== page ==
Protecting IL Code from unauthorised Disassembling

Microsoft .NET proved a mechanism where the code written in VB.NET, C# or any CLS compliant languages to generate MSIL (Microsoft Intermediate Language)code which targets the CLR and executes. This is an excellent mechanism to abstract the high level code from the underlying hardware.

What gets generated from the source file is a PE (Portable Executable) which will run on the CLR. Despite the advantages it offers, this mechanism faces a severe drawback of the MSIL which can get decompiled to the actual source code.

Microsoft tool ILDASM.EXE adds up to this problem by giving an option to output an .IL from an assembly, this file contains code resembling the actual source code hence posing a sever threat to the intelletual property of the company.

Lets understand this problem with an example

Class1.vb imports system

Namespace mynamespace
Class mclass
Shared Sub main()
console.writeline("hi from main")
End Sub
Public Function SayHi() As String
SayHi = "Hi from Function"
End Function
End Class
End Namespace 

This code when compiled generates a executable Class1.exe

vbc Class1.vb 

When you fire up ILDASM utility we can get to see the IL code which is read from the METADATA of the assembly.

To output .IL file from the assembly use the tool ILDASM

ILDASM Class1.exe /out=Class1.il 

The Class1.il file thus generated looks more then just junk code but a clear readable code properly structured and resembles the actual source code. This sample clearly shows the part of IL code generated from Class1.exe assembly. The method MAIN which prints "hi from Main" resembles the actual source code.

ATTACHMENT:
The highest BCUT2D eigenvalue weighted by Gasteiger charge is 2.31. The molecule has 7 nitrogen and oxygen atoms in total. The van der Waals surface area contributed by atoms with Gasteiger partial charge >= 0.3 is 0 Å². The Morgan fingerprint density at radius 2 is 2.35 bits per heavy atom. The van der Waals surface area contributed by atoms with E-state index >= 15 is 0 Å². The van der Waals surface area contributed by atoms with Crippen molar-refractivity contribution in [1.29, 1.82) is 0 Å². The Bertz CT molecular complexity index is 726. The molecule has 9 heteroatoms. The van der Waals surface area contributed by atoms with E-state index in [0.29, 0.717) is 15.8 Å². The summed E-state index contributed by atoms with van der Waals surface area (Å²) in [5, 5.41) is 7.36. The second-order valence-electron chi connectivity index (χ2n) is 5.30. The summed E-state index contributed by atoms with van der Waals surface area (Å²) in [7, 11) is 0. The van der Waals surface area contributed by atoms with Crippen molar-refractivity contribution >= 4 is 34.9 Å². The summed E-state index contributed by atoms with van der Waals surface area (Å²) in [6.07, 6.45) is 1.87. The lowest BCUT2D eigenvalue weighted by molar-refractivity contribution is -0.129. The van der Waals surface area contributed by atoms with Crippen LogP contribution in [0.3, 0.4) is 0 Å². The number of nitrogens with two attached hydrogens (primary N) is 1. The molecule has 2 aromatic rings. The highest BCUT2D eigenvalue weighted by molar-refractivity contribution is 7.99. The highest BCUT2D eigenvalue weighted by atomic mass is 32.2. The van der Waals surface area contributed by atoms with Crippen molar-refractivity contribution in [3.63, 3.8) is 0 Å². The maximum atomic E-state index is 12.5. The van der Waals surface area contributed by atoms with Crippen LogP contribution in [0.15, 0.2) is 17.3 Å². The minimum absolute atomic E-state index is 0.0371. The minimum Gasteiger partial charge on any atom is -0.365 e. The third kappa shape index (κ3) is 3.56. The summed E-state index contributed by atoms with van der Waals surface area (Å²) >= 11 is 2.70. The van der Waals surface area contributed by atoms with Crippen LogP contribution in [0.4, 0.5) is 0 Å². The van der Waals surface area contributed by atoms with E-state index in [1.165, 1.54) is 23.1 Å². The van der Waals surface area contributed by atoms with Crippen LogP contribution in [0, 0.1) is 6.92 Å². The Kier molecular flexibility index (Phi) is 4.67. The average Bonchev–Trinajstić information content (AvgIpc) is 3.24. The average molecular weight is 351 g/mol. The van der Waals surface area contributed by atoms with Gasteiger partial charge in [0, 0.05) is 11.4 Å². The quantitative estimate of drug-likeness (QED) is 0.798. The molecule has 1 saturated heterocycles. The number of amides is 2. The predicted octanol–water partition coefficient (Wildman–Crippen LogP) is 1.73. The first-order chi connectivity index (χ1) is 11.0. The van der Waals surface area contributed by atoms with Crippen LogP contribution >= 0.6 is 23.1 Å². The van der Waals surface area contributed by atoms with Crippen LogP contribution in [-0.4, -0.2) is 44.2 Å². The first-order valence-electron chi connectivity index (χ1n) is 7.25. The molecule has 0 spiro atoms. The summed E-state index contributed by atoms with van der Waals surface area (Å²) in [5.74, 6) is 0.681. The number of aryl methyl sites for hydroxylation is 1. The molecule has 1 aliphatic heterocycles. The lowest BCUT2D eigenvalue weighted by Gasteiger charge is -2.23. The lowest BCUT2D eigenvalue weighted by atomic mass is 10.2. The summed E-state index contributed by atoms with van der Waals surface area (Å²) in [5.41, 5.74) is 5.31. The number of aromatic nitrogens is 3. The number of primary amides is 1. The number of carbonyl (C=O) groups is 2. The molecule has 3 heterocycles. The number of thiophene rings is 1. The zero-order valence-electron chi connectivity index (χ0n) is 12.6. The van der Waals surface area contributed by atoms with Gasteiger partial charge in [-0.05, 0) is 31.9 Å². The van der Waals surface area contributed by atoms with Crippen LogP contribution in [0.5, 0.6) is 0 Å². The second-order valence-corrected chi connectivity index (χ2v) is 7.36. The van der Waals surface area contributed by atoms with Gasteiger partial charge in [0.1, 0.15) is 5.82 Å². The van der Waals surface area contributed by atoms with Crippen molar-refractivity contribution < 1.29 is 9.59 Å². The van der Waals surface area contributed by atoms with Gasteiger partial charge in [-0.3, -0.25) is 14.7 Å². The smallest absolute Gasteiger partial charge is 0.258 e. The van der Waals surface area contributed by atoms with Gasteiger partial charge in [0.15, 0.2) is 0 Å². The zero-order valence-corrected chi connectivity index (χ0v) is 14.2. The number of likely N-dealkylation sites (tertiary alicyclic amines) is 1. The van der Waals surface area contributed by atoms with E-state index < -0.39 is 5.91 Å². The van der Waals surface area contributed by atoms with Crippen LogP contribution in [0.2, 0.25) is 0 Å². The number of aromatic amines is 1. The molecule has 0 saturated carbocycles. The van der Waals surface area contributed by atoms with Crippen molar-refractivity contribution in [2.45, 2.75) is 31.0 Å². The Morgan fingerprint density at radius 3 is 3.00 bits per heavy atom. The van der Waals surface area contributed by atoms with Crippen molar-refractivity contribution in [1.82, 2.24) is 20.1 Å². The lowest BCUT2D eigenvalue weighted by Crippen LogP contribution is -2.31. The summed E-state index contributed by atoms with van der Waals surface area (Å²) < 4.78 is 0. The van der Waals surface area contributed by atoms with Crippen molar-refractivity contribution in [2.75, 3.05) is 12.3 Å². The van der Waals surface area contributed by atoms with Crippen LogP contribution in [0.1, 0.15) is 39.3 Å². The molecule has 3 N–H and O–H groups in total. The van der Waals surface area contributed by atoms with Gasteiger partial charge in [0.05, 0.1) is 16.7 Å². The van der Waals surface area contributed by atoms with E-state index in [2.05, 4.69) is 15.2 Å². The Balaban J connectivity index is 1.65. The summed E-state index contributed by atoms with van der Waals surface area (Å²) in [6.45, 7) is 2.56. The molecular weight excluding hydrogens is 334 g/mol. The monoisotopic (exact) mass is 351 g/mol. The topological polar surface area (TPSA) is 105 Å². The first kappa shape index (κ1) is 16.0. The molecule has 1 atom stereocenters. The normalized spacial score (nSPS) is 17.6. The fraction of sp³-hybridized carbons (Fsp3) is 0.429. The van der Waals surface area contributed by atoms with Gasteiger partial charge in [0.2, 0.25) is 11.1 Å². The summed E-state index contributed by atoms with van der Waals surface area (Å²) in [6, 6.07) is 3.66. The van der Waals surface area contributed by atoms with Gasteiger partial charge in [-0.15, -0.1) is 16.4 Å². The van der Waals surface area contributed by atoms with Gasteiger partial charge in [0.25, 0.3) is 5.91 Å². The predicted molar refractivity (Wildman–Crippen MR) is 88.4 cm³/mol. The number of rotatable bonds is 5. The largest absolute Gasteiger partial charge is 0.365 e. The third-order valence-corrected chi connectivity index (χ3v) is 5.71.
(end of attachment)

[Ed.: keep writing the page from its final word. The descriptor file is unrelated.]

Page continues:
.method public static void main() il managed
{
// Code size 11 (0xb)
.maxstack 1
.locals init (
class System.Object[] V_0)
IL_0000: ldstr "hi from main"
IL_0005: call
void [mscorlib]System.Console::WriteLine(class System.String)
IL_000a: ret
}
// end of method mclass::main

Can an IL be reverse-engineered ?

Well, i think u must have guessed by now that reverse engineering code from IL is fairly straight forward.

Is there a way to protect the assembly from getting disassembled ?

Well, yes as for now the only method to protect the assembly is to use the tool ILASM with the /owner option.

Follow these steps to protect the assembly from getting disassembled

Step1: Generating IL ILDASM Class1.exe /out=Class1.il 

Step2: Setting the owner option ILASM /owner=abc Class1.il 

This will create the assembly Class1.exe with the owner as "abc", not try to open this assembly with ILDASM utility.

You will get a message saying "Copyrighted Material- can not disassemble"

This assembly can only be viewed by supplying the owner

ILDASM /owner=abc Class1.exe 

Once the compilers come with the /owner option, protecting the assembly will be much easier.